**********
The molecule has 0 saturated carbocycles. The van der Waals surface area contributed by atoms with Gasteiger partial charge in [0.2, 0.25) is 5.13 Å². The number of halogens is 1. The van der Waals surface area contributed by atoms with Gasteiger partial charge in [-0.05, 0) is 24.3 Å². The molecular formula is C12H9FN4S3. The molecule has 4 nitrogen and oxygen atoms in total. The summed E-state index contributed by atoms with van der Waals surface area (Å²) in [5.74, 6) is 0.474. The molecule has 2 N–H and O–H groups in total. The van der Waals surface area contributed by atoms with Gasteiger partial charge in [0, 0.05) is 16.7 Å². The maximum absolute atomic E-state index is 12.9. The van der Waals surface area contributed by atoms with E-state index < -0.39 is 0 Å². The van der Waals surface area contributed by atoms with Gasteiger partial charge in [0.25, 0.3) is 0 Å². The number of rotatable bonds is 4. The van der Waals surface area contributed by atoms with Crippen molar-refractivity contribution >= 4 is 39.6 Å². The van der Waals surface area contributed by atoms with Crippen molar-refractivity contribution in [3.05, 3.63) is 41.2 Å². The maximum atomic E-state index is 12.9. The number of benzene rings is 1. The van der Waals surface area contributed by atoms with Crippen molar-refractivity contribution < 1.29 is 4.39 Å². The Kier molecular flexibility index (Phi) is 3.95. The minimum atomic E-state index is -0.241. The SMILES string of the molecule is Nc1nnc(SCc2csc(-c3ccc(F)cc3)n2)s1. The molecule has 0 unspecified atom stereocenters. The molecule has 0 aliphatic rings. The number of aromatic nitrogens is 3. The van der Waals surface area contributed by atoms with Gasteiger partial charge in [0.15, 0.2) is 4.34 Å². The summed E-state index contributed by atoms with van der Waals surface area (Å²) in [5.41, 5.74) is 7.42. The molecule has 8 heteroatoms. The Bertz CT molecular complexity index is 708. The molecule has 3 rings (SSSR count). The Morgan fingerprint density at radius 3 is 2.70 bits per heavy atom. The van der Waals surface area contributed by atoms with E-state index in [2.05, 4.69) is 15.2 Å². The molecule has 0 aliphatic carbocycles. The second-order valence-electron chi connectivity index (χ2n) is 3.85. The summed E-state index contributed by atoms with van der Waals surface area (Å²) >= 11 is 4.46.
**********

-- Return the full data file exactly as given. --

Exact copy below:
The molecule has 0 saturated carbocycles. The van der Waals surface area contributed by atoms with Gasteiger partial charge in [0.2, 0.25) is 5.13 Å². The number of halogens is 1. The van der Waals surface area contributed by atoms with Gasteiger partial charge in [-0.05, 0) is 24.3 Å². The molecular formula is C12H9FN4S3. The molecule has 4 nitrogen and oxygen atoms in total. The summed E-state index contributed by atoms with van der Waals surface area (Å²) in [5.74, 6) is 0.474. The molecule has 2 N–H and O–H groups in total. The van der Waals surface area contributed by atoms with Gasteiger partial charge in [0, 0.05) is 16.7 Å². The maximum absolute atomic E-state index is 12.9. The van der Waals surface area contributed by atoms with E-state index < -0.39 is 0 Å². The van der Waals surface area contributed by atoms with Gasteiger partial charge in [0.25, 0.3) is 0 Å². The number of rotatable bonds is 4. The van der Waals surface area contributed by atoms with Crippen molar-refractivity contribution >= 4 is 39.6 Å². The van der Waals surface area contributed by atoms with Crippen molar-refractivity contribution in [3.05, 3.63) is 41.2 Å². The maximum atomic E-state index is 12.9. The number of benzene rings is 1. The van der Waals surface area contributed by atoms with Crippen molar-refractivity contribution < 1.29 is 4.39 Å². The Kier molecular flexibility index (Phi) is 3.95. The minimum atomic E-state index is -0.241. The SMILES string of the molecule is Nc1nnc(SCc2csc(-c3ccc(F)cc3)n2)s1. The molecule has 0 unspecified atom stereocenters. The molecule has 0 aliphatic rings. The number of aromatic nitrogens is 3. The van der Waals surface area contributed by atoms with Gasteiger partial charge in [0.15, 0.2) is 4.34 Å². The summed E-state index contributed by atoms with van der Waals surface area (Å²) in [5.41, 5.74) is 7.42. The molecule has 8 heteroatoms. The Bertz CT molecular complexity index is 708. The molecule has 3 rings (SSSR count). The Morgan fingerprint density at radius 3 is 2.70 bits per heavy atom. The van der Waals surface area contributed by atoms with E-state index in [2.05, 4.69) is 15.2 Å². The molecule has 0 aliphatic carbocycles. The second-order valence-electron chi connectivity index (χ2n) is 3.85. The summed E-state index contributed by atoms with van der Waals surface area (Å²) >= 11 is 4.46.